Whether you’re on a budget, aren’t sure of the authenticity of local organics or both, the surest and cheapest way to get good organic food is by growing your own. And growing your own can be as simple or as involved as you want.
If you’re a first-time gardener, the trick is not to overwhelm yourself. Keep your garden relatively small, but leave room for expansion when you’re ready. A family of 4 can start with about 200 square feet (approximately 50 square feet per person) and have a great supply of produce. But if you don’t want to start that big, don’t. Do what you’d like and what you can.
If you don’t have a lot of space, containers work well. Root vegetables may not be possible but some people report great success in growing potatoes in compost bags. Other traditional container fare includes tomatoes, cucumbers, green beans, carrots, peppers, strawberries, blueberries and herbs.
If you are growing in the ground, there are a couple of things to consider. First, is the amount of sunlight. The second is soil quality.
For sunlight, you should find a space that gets what’s full sun. That’s about 8 hours of sun each day. Some items may need a little less sun, but 8 hours will help you grow a large variety.
For soil quality, you are looking for a pH of about 5.8 – 6.8 and you can buy an inexpensive testing kit at a garden store. You can increase pH, or correct acidity, by adding limestone. To decrease pH, or to correct alkalinity, use elemental limestone. Also, ensure that you have plenty of organic material in your soil and add leaves and compost to help.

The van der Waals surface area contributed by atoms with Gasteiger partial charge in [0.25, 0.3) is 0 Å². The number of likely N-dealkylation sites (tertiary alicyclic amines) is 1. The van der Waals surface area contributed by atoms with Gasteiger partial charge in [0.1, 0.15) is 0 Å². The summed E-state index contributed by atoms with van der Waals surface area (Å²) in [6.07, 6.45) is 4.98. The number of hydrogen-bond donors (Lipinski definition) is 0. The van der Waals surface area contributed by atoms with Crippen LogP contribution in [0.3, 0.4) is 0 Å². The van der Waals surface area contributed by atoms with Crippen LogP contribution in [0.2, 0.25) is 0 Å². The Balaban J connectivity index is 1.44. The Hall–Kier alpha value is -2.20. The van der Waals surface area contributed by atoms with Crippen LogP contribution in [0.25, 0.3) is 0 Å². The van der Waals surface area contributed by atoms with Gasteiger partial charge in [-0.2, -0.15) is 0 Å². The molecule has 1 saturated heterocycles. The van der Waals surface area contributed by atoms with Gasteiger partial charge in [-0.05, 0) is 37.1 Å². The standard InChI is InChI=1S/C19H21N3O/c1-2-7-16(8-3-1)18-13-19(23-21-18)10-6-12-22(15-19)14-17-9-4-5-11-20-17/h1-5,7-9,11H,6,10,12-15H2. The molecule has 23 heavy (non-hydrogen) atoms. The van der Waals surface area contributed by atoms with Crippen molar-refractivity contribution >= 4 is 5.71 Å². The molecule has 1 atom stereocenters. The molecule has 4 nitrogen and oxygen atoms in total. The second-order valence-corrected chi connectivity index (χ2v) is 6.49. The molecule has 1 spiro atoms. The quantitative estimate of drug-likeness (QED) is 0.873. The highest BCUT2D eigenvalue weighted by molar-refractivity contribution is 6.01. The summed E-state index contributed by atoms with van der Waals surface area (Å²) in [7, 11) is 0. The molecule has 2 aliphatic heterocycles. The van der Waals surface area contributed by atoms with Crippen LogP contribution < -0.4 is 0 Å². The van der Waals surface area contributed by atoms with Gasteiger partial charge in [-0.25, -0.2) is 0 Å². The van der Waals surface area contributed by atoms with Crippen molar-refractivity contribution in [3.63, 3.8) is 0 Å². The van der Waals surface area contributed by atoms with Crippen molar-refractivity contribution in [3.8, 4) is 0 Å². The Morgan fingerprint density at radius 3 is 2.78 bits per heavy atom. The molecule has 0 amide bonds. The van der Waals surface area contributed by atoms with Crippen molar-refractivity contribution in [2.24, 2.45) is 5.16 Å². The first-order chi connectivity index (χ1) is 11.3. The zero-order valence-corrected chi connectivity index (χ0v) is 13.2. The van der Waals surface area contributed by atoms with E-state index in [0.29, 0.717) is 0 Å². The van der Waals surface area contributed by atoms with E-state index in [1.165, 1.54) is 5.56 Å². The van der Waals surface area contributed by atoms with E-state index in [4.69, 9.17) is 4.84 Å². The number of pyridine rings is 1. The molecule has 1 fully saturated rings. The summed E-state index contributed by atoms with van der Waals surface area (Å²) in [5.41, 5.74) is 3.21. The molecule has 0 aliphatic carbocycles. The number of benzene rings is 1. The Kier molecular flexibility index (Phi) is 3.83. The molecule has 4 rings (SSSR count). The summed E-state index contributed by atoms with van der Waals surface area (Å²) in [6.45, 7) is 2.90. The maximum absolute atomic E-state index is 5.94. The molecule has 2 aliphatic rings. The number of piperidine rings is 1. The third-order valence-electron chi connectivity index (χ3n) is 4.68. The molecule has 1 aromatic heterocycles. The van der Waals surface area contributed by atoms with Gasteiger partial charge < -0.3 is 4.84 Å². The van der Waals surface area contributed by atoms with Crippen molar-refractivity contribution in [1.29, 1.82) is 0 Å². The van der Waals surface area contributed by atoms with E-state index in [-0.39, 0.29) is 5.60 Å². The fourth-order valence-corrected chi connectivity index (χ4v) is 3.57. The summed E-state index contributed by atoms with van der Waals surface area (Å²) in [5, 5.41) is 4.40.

If your soil isn’t quite right, you can make raised beds and surround them with bricks or stone to contain the nutrient rich and balanced soil.
When you’re ready to start planting, consider planting some plant starts, instead of seeds. They may be a little more difficult to find organically, but for first time growers, they’re much easier to work with.
Make sure to water your plants regularly. Seeds should be watered daily. New plants should be watered every 2-3 days. On particularly hot days, you may need to do more. You can even collect rain water for your plants by using rain barrels or creating your own from garbage pails.
Organic herbicides don’t work that well. Instead, take the time to pull weeds, ensuring you grab the weeds fully by their roots or they will continue to grow. Weeding regularly will keep them from maturing and becoming problematic…plus it makes your whole job quicker and easier.
As you go through your gardening journey, keep a record. Write down dates things are planted, how they are treated and progress. Take weather and other conditions into consideration. It will allow you figure out what worked well and help you improve your gardening techniques, year after year.
You may not feel like a green thumb now, but keep at it. It’s so worth it.